My question is- why don't we store what ever is going to server as parameters and if these parameters are reflected in HTML response then discard it or encoded it
Any parameters? So if I search for “Hello” and the response page contains the text “Here are your results for Hello”, it gets mangled?
There has to be some criterion for what counts as potentially dangerous, otherwise every form on the web is going to break like this. You could start out with “any parameter with a
< in”, but then what about attribute injection attacks like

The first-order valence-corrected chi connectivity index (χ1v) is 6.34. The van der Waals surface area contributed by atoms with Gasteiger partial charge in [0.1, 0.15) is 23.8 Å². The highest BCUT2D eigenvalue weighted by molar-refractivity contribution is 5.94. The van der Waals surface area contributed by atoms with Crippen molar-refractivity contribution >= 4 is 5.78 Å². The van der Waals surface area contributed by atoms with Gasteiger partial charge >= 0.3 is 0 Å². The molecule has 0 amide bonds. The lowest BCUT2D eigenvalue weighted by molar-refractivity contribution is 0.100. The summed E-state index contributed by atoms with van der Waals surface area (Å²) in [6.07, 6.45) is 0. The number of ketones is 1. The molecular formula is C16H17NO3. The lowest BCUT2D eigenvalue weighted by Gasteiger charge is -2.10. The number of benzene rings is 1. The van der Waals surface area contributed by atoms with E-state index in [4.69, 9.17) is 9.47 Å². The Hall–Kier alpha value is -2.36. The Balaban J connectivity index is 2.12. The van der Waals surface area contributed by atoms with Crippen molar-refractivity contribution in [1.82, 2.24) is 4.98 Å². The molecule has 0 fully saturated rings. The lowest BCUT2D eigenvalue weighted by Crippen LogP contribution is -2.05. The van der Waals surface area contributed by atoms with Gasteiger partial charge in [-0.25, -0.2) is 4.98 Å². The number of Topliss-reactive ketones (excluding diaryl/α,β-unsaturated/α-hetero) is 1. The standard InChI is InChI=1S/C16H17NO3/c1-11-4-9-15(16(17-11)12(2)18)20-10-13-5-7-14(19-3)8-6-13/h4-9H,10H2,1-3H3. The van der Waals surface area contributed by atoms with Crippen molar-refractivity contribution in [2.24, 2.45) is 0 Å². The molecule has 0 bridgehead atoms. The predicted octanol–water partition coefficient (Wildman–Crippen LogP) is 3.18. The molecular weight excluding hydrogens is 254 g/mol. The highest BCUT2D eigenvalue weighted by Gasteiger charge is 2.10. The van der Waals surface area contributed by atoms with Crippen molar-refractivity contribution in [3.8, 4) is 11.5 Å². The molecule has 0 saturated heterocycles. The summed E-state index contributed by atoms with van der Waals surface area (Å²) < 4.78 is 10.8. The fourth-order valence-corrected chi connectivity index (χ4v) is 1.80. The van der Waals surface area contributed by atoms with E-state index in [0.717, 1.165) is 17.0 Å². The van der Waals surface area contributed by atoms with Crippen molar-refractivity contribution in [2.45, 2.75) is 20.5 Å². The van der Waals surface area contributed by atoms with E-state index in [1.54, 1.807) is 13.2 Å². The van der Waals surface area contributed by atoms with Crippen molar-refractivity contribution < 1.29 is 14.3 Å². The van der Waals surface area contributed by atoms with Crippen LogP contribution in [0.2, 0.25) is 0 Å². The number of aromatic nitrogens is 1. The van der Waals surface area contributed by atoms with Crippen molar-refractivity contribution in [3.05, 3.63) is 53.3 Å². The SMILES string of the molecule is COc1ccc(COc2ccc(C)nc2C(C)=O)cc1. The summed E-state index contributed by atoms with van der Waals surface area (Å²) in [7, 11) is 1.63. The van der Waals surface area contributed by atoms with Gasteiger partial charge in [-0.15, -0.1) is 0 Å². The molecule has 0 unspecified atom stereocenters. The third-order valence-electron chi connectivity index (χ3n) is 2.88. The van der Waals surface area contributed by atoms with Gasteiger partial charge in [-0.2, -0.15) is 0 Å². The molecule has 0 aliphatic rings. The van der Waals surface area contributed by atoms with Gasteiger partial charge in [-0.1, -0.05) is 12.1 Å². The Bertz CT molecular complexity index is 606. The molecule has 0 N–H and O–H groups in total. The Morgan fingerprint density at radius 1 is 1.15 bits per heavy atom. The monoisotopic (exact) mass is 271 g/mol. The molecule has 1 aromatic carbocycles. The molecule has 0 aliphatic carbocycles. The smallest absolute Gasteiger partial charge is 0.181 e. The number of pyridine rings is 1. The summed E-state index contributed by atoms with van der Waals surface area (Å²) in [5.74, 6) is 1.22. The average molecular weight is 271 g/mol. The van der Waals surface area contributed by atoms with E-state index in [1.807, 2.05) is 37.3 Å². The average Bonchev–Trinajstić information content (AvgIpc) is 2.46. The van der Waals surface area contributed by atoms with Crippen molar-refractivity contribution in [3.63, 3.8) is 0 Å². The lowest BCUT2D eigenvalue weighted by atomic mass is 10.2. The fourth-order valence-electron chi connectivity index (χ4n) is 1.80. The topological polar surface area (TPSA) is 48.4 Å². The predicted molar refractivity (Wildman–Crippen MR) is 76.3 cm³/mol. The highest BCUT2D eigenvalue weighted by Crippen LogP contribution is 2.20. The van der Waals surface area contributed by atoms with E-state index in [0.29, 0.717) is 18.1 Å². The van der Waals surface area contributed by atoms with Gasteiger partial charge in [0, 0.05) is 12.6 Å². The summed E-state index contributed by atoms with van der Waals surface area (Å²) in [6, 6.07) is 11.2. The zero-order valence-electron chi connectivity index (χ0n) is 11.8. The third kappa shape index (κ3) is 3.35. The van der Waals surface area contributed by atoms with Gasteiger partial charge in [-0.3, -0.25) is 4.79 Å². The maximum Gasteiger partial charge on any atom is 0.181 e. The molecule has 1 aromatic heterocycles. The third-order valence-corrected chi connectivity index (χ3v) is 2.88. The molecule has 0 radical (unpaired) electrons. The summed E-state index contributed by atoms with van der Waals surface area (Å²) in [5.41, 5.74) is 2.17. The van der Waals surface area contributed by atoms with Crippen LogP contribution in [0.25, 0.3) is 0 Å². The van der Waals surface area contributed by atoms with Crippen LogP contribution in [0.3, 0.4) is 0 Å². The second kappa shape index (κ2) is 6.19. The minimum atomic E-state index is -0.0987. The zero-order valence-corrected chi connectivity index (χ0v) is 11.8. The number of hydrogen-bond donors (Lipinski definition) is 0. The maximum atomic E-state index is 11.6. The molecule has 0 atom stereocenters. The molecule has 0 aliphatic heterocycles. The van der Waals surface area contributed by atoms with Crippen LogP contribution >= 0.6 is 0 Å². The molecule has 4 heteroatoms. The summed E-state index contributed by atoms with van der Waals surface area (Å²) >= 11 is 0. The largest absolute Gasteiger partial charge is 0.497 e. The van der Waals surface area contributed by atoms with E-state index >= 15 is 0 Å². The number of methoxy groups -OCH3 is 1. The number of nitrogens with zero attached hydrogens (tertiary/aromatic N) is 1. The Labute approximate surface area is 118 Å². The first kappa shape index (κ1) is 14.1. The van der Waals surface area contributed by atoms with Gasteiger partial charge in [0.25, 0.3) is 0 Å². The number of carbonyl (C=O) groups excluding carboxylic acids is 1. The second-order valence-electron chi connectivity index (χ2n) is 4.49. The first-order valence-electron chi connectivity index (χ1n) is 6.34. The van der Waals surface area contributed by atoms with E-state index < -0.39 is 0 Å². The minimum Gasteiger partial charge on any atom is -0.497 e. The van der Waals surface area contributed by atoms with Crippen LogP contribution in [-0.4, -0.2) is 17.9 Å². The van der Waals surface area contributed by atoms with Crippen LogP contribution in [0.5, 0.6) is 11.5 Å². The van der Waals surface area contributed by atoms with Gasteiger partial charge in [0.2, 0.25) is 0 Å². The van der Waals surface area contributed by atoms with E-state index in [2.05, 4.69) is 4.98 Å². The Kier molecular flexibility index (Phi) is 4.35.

'; alert(document.cookie)? And how do you stop a parameter of just
< from breaking every tag on the page? There isn't an obvious watertight answer, which is why detection ends up being a complex mess of heuristic rules and not a clean, watertight pattern.
Personally I think client-side reflected-XSS detection is deeply misguided: in principle doomed to failure and in practice worse than useless, but if you're going to do it you'll need to limit its scope because content reflection is a common property the web needs to work properly, not always an attack.